Being very friendly, he told Willie Sigmon that he would receive a letter within 5 working days detailing his appraisal and any other extenuating factors.

“Oh, just any issues that may be involved with the property,” Henry Hunt said, smiling broadly.  “We include such in all appraisals.”

This was enough to satisfy Willie Sigmon, and he sent Appraiser Hunt down the road with a “Pip pip, Tallyho,” and a salute. 

Henry Hunt chuckled and saluted Willie from his car as he pulled away.

Willie Sigmon was in a high state of anticipation until the registered letter from the N.C. D.O.T. arrived.  His hands were shaking as he opened the envelope, and as he read down the page his face dropped further and further, until he finally trudged over to one of the lawn chairs on the bank of Pigeon Creek and dropped into it.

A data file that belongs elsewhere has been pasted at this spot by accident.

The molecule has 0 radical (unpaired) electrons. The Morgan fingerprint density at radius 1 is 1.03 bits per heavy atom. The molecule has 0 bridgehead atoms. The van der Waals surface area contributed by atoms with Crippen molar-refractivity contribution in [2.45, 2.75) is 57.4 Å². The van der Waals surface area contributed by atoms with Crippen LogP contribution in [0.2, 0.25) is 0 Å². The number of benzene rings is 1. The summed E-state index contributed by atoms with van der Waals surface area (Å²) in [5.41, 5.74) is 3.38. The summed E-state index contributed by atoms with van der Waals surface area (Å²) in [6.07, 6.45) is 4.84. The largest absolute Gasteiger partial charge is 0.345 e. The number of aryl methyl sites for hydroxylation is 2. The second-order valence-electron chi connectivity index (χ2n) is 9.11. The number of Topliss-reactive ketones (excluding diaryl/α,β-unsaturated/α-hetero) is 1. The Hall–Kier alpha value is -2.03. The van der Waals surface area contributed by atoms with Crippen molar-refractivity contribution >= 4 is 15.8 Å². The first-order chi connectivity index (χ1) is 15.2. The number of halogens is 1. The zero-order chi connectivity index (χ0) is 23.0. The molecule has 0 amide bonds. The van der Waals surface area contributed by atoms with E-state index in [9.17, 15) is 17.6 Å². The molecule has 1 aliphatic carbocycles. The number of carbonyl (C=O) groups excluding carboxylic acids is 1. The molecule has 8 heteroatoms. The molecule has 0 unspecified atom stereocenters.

In utter disbelief he read the letter again:

Dear Mr. Sigmon,

After taking into account the tax value of your property and analyzing the assessed values of other comparable properties within a three mile radius I have come to the following conclusions.

  1. There is no value attached to the structure on said property, it being in such poor condition.
  2. The appraised value of the .7 acre plot of land is $9,500.00.
  3. My observation and investigation of the soil on this property indicates a high presence of oil and gasoline, which the State of North Carolina will be cleaning up subsequent to the condemnation proceedings relative to the North Carolina law associated with eminent domain.